The CDC Shared A GIF Warning About Swimming With Diarrhea And Twitter Can’t Handle It
After more than a year of dire updates and regulations about the deadly realities of COVID-19, perhaps the American public was waiting for a sign that they can enjoy their summers and share a laugh by the pool. And the CDC delivered, in a very questionable way.
Over the weekend, the CDC tweeted a reminder to people to avoid swimming while they have diarrhea. To many this is simple common sense, but it’s apparently a lot more common than we might think. But it wasn’t the warning itself that got people’s attention as the tweet was accompanied by a graphic GIF that left little to the imagination.
The CDC’s warning about swimming with diarrhea has gone totally viral.
Ahead of the July 4 weekend, the CDC posted a series of colorful graphics warning against the dangers of swimming while suffering from diarrhea, including a gif of a gleeful child going down a slide while leaving an unmistakable brown streak in her wake.
“Don’t leave your mark at the pool this summer!” the CDC quipped on Twitter.
Some were upset that the CDC was spending tax dollars on such a basic campaign. But the CDC animations aren’t simply addressing wee-little problems. No, they are trying to get to the bottom of what have continued to be very real issues. Back in 2019, Forbes detailed how the CDC has been trying to get Americans to stop treating swimming pools like toilets. The 2019 Healthy Pools survey revealed that 40% of the adults surveyed admitted to peeing in swimming pools. Yes, full grown adults. And this was only the ones who were willing to admit that they were doing the Free Willy thing in pools.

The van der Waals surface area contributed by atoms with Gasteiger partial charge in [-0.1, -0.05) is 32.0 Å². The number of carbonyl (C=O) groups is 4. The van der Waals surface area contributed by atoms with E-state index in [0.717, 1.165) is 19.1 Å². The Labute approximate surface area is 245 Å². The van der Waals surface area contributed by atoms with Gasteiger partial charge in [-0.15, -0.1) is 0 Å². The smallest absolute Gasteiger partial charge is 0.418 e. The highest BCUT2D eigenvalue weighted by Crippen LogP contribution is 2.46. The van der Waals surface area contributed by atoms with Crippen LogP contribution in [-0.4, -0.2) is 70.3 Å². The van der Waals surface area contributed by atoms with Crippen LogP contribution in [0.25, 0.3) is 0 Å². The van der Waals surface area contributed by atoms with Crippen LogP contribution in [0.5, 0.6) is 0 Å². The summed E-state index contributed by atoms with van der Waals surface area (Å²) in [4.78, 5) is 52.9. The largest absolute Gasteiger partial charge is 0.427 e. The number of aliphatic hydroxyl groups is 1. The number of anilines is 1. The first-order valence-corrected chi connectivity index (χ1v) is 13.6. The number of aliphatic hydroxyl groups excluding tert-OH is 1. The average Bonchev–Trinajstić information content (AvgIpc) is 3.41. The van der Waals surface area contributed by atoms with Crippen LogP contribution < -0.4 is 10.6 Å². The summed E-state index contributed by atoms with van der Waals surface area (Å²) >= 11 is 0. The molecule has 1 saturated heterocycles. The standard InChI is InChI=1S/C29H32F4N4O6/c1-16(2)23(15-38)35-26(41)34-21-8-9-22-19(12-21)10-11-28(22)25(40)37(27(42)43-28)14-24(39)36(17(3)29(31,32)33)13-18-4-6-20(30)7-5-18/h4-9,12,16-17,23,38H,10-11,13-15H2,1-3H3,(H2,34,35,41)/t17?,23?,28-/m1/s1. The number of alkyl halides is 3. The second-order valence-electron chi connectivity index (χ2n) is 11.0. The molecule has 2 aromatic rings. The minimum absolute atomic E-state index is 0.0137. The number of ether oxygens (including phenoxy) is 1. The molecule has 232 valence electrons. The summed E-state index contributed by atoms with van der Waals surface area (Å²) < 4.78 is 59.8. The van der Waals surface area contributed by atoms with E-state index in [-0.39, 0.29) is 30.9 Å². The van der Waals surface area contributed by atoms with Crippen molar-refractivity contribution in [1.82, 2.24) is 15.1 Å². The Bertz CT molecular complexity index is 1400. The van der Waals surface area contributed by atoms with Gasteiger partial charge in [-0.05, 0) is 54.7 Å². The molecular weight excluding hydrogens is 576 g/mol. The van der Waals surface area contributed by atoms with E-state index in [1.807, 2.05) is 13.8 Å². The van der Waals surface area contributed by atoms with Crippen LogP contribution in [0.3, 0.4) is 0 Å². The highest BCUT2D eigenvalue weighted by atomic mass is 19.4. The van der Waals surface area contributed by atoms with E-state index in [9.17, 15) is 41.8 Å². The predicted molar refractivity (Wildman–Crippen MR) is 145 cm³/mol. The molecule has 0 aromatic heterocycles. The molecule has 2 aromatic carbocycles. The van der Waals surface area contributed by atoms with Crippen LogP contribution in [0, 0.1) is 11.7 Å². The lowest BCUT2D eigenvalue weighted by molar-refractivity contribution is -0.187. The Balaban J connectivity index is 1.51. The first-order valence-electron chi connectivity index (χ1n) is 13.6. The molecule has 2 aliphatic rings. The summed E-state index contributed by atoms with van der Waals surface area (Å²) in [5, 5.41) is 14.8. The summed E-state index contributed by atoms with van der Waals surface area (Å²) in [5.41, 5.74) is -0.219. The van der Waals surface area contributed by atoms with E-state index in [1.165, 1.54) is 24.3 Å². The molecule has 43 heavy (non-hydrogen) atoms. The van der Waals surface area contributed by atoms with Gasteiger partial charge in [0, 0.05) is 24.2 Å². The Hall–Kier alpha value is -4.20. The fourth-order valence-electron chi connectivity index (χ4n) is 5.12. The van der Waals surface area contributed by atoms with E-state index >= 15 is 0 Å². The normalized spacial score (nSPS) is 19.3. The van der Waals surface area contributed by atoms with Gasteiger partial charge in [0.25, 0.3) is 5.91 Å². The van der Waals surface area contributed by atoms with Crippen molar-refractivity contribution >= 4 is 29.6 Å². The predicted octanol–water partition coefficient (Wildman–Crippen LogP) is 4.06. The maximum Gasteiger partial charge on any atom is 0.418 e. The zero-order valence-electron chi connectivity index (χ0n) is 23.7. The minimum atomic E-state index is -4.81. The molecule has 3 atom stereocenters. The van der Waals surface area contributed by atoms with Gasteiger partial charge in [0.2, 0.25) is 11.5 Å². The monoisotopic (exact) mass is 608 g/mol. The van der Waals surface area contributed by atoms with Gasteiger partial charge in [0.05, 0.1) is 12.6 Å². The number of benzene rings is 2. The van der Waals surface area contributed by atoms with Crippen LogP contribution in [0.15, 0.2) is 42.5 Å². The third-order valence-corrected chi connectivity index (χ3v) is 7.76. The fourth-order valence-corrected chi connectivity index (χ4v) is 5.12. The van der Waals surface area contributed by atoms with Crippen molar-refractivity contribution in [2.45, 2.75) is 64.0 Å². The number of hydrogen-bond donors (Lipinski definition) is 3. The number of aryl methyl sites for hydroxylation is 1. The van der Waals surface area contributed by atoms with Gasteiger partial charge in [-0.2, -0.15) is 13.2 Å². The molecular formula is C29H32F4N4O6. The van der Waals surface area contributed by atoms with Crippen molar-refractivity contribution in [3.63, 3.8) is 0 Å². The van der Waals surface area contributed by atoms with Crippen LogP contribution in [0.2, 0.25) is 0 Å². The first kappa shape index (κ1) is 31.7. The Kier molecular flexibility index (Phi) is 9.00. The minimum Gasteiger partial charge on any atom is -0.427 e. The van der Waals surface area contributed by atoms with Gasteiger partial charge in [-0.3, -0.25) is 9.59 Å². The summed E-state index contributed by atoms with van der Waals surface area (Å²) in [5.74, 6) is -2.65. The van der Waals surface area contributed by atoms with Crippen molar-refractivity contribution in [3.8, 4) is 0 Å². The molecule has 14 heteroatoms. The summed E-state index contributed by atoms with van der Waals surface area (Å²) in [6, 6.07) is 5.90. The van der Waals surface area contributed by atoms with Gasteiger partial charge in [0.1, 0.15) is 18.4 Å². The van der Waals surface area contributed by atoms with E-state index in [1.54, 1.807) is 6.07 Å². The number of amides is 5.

Swimming while ill is bad for so many different reasons.
The tweet is oddly mesmerizing, and very funny despite it covering a very serious topic. Contaminated swimming pools can cause serious illness, especially for young people. But the image associated with the post was ripe for jokes, which is what social media was flooded with in the aftermath of the slide down the tube.
And the CDC isn’t without reason as many people took to Twitter to share pool horror stories.
Although most people though the CDC messaging was unnecessary, with many saying that their advice was common sense, some had horror stories to share nevertheless. Denise R. knows the stomach-churning dangers of pool dumps all too well and keeps her guard up anytime she wades in. Two years ago, she was at a public drink in New York City when everyone was forced to evacuate after an errant turd was spotted in the waters.
“That was it for me. I was done with getting in the water,” the Williamsburg resident recalled. “You got little kids, they can’t control it … that’s why I try to stay away. I don’t let my hair get wet. I don’t like water in my face,” she told the New York Post.
But other Twitterers felt that such dumps on the CDC animations were not fair. As you can see, Amanda Krupa, MSc,a Public Health Communications Consultatnt and former Editor of HealthyChildren.org at the American Academy of Pediatrics, responded, “hey it got your attention didn’t it?”
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